In an action against a manufacturing company and an individual hired by it to take waste solvents from its plant to a public dumping area to be disposed of by burning there, a finding of negligence on the part of both defendants toward the plaintiff was warranted by evidence that both defendants knew that the solvents were "dangerous and inflammable," that a large pool of the solvents was left burning in a hole without supervision despite a condition of permission for the burning that it be "attended and watched," and that while the plaintiff, having observed the fire "boiling and bubbling" and spreading, was endeavoring to throw sand on it to extinguish it, the sand gave way and he fell into the fire and was injured. [295-296]
In an action for personal injuries sustained by the plaintiff through alleged ultrahazardous conduct of the defendants in burning "dangerous and inflammable" waste solvents at a public dumping area, there was error in the judge's charge in applying the doctrine of Rylands v. Fletcher, L. R. 3 H. L. 330. [296-298]
Although the evidence at the trial of an action warranted a finding of negligence of the defendants toward the plaintiff and the judge correctly charged the jury on counts based on negligence, error in the charge with respect to the doctrine applicable to counts based on ultrahazardous conduct of the defendants, coupled with a reference to that doctrine as "the rule in this case," required a new trial following verdicts for the plaintiff on all counts.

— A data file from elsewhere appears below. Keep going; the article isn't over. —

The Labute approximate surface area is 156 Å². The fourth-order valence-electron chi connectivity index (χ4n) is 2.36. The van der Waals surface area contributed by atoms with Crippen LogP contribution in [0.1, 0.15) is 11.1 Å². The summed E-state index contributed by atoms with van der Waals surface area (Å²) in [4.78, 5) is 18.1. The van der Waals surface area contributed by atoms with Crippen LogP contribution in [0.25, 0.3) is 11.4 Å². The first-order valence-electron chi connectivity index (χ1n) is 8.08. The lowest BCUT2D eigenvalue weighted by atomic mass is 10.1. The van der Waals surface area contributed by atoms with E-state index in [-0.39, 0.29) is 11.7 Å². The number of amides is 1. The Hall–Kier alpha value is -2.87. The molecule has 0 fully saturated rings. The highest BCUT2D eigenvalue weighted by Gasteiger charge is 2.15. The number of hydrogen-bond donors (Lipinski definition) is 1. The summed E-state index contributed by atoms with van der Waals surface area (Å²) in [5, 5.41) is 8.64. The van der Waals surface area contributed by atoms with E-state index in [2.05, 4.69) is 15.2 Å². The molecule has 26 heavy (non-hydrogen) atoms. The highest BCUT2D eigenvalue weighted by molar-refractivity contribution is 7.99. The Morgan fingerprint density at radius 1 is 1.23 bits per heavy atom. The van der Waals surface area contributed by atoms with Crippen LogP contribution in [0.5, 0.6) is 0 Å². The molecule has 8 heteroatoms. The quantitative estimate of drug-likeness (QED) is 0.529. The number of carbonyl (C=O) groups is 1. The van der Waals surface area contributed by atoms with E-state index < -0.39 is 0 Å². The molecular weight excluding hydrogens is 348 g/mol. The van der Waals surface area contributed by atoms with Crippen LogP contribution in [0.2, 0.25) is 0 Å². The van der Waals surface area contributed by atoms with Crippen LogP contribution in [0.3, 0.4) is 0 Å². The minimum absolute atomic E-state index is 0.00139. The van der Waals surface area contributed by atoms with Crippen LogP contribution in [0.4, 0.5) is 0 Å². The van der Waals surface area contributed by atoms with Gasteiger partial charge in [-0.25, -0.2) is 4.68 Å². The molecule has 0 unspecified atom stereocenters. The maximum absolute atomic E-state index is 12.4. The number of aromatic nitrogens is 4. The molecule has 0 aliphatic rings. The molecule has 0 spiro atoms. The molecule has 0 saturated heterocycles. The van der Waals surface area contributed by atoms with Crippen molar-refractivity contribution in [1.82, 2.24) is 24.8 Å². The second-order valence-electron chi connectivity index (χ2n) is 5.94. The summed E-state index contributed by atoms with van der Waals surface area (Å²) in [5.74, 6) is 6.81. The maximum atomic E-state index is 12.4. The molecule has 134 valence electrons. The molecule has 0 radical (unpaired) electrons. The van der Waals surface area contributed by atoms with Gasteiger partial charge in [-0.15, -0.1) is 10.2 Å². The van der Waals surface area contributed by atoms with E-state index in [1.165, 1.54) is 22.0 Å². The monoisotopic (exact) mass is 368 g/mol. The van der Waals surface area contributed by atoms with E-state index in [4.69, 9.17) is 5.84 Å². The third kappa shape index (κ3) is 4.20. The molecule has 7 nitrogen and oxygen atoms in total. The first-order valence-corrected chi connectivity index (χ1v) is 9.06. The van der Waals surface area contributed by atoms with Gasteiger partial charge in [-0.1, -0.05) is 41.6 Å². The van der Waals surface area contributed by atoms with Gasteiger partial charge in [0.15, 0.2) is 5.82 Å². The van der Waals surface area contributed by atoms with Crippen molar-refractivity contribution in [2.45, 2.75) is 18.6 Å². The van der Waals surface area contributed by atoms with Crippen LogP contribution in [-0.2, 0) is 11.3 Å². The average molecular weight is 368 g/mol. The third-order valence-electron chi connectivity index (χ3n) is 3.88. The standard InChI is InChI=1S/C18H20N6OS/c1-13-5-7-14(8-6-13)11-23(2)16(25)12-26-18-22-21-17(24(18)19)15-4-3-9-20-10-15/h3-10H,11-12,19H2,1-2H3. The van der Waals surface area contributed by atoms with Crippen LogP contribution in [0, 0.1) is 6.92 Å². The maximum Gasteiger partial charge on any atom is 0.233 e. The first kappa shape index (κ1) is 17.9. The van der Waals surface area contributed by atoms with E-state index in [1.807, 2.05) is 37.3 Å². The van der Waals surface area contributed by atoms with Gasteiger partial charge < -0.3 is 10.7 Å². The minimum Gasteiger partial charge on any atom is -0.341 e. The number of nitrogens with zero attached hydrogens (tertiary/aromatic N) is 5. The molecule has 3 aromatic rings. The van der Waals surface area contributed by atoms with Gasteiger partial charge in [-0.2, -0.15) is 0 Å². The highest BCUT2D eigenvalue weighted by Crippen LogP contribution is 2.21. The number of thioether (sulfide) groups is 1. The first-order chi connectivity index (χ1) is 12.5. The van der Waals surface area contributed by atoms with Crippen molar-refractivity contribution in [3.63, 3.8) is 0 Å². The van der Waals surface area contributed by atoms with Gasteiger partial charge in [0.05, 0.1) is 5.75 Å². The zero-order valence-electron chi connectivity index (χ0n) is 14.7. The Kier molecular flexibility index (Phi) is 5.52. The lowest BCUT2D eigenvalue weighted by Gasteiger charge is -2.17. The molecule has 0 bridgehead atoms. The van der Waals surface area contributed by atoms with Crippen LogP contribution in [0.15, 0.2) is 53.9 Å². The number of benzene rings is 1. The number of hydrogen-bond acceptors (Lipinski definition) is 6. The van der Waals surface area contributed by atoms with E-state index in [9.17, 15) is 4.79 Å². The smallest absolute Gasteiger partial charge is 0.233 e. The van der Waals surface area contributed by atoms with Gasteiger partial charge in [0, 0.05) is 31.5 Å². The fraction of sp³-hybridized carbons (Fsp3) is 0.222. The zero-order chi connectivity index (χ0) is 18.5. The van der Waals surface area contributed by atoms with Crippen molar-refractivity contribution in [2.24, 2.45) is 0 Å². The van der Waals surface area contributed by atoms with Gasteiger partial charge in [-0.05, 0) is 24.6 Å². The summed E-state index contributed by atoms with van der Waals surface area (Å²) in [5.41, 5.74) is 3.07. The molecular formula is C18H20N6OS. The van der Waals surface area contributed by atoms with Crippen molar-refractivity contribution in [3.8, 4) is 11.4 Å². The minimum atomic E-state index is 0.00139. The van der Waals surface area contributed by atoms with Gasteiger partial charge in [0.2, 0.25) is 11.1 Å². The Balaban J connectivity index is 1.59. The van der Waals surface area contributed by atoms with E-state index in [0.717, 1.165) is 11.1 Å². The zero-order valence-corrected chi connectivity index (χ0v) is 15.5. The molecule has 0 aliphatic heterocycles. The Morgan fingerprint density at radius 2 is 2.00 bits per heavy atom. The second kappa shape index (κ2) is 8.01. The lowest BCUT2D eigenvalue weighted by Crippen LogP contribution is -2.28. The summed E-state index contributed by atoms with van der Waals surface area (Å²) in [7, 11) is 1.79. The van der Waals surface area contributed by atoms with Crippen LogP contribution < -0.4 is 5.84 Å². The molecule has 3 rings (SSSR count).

TORT. Writ in the Superior Court dated April 11, 1963.
The action was tried before Meagher, J.
Francis W. Conlin for Fitchburg Paper Company.
Stanley B. Milton (Robert C. Milton & Philip Salny with him) for Joseph Cordio.
Edward P. Bird (Philip J. Murphy with him) for the plaintiff.
REARDON, J. This is an action of tort to recover for personal injuries sustained by the plaintiff on November 19, 1958, in a fire on land owned by the city of Fitchburg. The declaration as amended contained eight counts, four against each defendant. The judge ordered verdicts for the defendants on four counts. Four counts now remain, one against each defendant for personal injuries caused by negligence, and one against each defendant for injuries resulting from ultrahazardous activity. The answers of the defendants include a general denial and allegations of contributory negligence and assumption of the risk. Verdicts in the same amount for the plaintiff were returned on each of the four counts. The case comes here on exceptions to the denial of separate motions by the defendants for a directed verdict on each count and on various other exceptions which it will not be necessary to discuss in full.